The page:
WHEN Tony Bellew and David Haye faced off over a year ago in at the 02 Arena in London, Bellew who had been the massive underdog shocked everyone when he stopped the “Haymaker” on a TKO in the 11 th round of the contest.
Bellew who has 29 wins from 32 fights with two losses and a draw clashes with Haye (28-3, 26KOs) again tonight in a much anticipated grudge rematch at the same venue.
Tonight’s fight was slated for last December but was postponed due a biceps injury to Haye in training. Haye’s loss last time was not without a little controversy. He raptured his Achilles during the fight and became a one-legged boxer for the second half of the bout.
I watched that fight and kept wondering why Haye moved awkwardly on one leg to launch his attacks.
Eventually, he was stopped, after being dropped for a second time and his corner threw in the towel. After undergoing surgery for the injury this rematch was arranged for last December.
The question tonight is, will Bellew prove that he shouldn‘t have been (last time) or shouldn‘t be the underdog especially tonight because he has become far less of an underdog since his last victory?
There’s no denying the fact that Bellew does not have the talent of Haye, who dominated the cruiserweight division from 2002-08 before moving up to heavyweight.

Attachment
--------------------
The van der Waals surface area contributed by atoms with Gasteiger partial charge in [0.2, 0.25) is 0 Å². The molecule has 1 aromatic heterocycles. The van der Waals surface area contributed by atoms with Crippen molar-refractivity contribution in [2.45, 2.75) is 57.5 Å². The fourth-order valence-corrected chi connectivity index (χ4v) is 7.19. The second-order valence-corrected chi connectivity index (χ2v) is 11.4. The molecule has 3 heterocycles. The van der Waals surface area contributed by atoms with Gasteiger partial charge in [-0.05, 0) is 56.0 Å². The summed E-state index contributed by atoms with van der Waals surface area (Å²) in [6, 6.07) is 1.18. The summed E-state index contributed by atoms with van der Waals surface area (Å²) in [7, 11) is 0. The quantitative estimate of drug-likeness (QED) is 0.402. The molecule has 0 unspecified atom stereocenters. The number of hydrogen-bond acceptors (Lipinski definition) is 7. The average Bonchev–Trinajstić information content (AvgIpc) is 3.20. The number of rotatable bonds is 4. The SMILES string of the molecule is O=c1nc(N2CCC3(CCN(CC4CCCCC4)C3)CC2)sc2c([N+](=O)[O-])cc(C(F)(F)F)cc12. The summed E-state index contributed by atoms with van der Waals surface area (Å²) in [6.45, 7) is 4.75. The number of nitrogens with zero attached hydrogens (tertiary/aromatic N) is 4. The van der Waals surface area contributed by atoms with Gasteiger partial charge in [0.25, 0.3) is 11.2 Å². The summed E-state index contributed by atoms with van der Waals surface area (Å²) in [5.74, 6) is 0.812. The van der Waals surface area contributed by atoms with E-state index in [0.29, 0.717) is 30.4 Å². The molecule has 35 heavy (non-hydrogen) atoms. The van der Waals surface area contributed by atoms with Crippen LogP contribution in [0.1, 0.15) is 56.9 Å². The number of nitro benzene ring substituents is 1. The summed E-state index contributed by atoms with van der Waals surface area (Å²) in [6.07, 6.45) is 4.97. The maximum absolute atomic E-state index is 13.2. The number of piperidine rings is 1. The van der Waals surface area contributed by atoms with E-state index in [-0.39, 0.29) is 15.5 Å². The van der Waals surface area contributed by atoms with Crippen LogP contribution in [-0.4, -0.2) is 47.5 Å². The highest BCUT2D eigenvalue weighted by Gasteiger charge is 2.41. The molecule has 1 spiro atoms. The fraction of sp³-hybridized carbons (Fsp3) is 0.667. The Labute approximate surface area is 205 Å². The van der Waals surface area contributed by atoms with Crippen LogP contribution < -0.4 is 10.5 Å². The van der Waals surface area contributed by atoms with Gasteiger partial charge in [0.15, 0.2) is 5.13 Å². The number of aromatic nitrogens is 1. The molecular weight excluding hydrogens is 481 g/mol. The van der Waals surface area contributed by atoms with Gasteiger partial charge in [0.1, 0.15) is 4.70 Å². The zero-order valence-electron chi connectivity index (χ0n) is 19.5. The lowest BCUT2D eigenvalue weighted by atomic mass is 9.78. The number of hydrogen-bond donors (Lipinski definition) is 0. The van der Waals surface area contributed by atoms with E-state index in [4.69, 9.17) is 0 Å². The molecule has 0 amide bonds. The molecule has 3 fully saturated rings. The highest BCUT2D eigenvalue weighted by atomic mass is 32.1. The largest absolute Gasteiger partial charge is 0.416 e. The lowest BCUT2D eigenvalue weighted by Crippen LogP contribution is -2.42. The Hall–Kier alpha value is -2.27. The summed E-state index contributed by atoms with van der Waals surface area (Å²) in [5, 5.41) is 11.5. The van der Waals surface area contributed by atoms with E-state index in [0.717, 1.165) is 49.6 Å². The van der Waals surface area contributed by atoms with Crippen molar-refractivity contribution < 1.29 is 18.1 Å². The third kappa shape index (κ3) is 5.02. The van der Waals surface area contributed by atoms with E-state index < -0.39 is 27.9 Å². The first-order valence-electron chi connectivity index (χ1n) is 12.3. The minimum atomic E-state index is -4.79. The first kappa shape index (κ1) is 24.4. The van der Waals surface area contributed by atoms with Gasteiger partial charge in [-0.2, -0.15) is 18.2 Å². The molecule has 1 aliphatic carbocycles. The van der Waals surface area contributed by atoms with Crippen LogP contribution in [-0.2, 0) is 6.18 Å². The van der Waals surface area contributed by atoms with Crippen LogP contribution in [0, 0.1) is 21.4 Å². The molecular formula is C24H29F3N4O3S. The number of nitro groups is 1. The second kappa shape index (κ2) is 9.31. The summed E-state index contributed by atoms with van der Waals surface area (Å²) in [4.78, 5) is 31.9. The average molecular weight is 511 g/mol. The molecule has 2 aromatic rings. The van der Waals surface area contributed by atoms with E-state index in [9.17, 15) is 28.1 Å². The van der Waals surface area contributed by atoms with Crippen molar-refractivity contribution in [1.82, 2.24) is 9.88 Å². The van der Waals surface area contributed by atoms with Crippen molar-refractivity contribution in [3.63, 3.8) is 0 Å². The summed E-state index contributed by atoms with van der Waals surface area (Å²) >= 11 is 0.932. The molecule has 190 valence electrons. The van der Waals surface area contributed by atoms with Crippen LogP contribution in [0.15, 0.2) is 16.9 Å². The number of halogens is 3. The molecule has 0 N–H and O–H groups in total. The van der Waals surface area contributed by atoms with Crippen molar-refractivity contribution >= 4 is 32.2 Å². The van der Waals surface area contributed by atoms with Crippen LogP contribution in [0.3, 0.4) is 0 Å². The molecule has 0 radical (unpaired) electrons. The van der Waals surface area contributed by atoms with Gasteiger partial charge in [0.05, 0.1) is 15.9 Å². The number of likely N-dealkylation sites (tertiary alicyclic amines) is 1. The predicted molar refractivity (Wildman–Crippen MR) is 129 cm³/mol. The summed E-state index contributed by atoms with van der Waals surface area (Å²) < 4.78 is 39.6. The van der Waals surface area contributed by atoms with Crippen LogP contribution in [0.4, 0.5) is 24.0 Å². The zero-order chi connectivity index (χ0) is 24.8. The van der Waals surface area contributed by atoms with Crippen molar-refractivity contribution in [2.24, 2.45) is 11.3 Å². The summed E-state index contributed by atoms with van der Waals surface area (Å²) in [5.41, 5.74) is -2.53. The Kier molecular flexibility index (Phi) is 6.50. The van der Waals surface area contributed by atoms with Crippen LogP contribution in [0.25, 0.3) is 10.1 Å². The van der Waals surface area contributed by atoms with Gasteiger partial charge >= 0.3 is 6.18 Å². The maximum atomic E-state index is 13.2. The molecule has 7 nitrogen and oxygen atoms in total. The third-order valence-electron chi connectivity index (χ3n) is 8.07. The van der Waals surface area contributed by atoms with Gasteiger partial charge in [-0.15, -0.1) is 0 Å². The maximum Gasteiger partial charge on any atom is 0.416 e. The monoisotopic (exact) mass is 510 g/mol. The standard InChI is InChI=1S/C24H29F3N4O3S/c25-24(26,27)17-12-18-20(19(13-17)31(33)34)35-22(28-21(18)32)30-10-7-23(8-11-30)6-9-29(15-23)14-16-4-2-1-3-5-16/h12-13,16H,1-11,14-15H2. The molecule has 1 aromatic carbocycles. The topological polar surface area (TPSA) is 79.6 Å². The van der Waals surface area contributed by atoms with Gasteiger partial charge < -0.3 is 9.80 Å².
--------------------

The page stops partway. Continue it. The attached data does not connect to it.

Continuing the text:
Although a small heavyweight, Haye slayed the giant Nikolay Valuev the tallest boxer in the division and stopped John Ruiz, but lost on points to Wladmir Klitschko. This past week, Haye told SkyNews that he will hang up his gloves if he cannot deliver “a spectacular victory” tonight.
Those are telling words, “spectacular victory” and, in my opinion, are a euphemism for a KO. In fact, he hinted that he’s aiming to end it as quickly and as early as the second round, adding that he would be surprised if Bellew would be on his feet by round six.
Haye also said in their last fight, he allowed Bellew to get under his skin and fought with lots of emotion, but that going into tonight’s duel, he will be calm and composed and focus only on smashing his opponent.
Bellew a former WBC cruiserweight champion while believing in himself a little more since his last victory, recognises that he is expected to lose, but he grudgingly refuses to write himself off completely.
He told SkyNews that nothing has changed and although Haye has had an illustrious career during his hey days, he’d lose again and prove the adage that not all days are Sundays.
He said of Haye: “He’s close to the end; I’m close to another chapter.
He makes a big mistake of saying ‘enjoy your last 15 minutes of fame’, but this is not my last 15 minutes, it’s his.”
Barring any injuries to either fighter, this promises to be a bruising and brutal affair which could go either way. If this fight took place in a prime Haye’s days, Bellew would stand no chance. This time, buoyed by that first win, he could confirm the win wasn’t a fluke. But if Haye is at his best, I’m going with him.
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